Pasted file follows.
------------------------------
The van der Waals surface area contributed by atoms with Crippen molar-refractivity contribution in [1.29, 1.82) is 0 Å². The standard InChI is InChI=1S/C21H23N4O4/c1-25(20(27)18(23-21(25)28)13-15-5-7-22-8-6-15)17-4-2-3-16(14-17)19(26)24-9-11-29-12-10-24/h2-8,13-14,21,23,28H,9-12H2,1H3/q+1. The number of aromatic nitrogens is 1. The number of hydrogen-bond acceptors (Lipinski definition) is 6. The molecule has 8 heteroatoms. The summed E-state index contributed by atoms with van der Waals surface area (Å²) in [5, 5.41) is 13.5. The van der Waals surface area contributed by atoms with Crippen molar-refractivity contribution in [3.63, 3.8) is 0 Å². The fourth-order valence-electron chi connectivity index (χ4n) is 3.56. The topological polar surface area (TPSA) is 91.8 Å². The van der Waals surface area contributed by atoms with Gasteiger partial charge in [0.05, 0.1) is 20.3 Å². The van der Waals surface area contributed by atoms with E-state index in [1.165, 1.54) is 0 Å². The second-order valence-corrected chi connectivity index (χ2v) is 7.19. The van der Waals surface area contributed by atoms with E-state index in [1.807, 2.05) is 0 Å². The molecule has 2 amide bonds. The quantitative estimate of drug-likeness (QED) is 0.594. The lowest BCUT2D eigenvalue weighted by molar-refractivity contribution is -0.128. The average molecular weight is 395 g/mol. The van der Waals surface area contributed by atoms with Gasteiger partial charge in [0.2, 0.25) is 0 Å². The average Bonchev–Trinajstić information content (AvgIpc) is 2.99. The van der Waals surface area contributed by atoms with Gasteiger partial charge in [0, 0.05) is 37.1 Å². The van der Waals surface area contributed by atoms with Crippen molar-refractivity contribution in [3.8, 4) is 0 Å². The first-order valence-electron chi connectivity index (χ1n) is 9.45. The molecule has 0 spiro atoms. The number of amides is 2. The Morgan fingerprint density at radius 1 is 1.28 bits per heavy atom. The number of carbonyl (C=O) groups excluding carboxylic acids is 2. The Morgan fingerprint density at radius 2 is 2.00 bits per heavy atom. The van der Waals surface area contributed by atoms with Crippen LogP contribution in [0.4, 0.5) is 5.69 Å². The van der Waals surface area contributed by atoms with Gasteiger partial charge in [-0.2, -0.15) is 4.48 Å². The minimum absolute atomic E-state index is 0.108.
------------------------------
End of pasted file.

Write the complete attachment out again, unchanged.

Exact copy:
The van der Waals surface area contributed by atoms with Crippen molar-refractivity contribution in [1.29, 1.82) is 0 Å². The standard InChI is InChI=1S/C21H23N4O4/c1-25(20(27)18(23-21(25)28)13-15-5-7-22-8-6-15)17-4-2-3-16(14-17)19(26)24-9-11-29-12-10-24/h2-8,13-14,21,23,28H,9-12H2,1H3/q+1. The number of aromatic nitrogens is 1. The number of hydrogen-bond acceptors (Lipinski definition) is 6. The molecule has 8 heteroatoms. The summed E-state index contributed by atoms with van der Waals surface area (Å²) in [5, 5.41) is 13.5. The van der Waals surface area contributed by atoms with Crippen molar-refractivity contribution in [3.63, 3.8) is 0 Å². The fourth-order valence-electron chi connectivity index (χ4n) is 3.56. The topological polar surface area (TPSA) is 91.8 Å². The van der Waals surface area contributed by atoms with Gasteiger partial charge in [0.05, 0.1) is 20.3 Å². The van der Waals surface area contributed by atoms with E-state index in [1.165, 1.54) is 0 Å². The second-order valence-corrected chi connectivity index (χ2v) is 7.19. The van der Waals surface area contributed by atoms with E-state index in [1.807, 2.05) is 0 Å². The molecule has 2 amide bonds. The quantitative estimate of drug-likeness (QED) is 0.594. The lowest BCUT2D eigenvalue weighted by molar-refractivity contribution is -0.128. The average molecular weight is 395 g/mol. The van der Waals surface area contributed by atoms with Gasteiger partial charge in [0.2, 0.25) is 0 Å². The average Bonchev–Trinajstić information content (AvgIpc) is 2.99. The van der Waals surface area contributed by atoms with Gasteiger partial charge in [0, 0.05) is 37.1 Å². The van der Waals surface area contributed by atoms with Crippen molar-refractivity contribution in [3.8, 4) is 0 Å². The first-order valence-electron chi connectivity index (χ1n) is 9.45. The molecule has 0 spiro atoms. The number of amides is 2. The Morgan fingerprint density at radius 1 is 1.28 bits per heavy atom. The number of carbonyl (C=O) groups excluding carboxylic acids is 2. The Morgan fingerprint density at radius 2 is 2.00 bits per heavy atom. The van der Waals surface area contributed by atoms with Crippen LogP contribution in [0.4, 0.5) is 5.69 Å². The van der Waals surface area contributed by atoms with Gasteiger partial charge in [-0.2, -0.15) is 4.48 Å². The minimum absolute atomic E-state index is 0.108.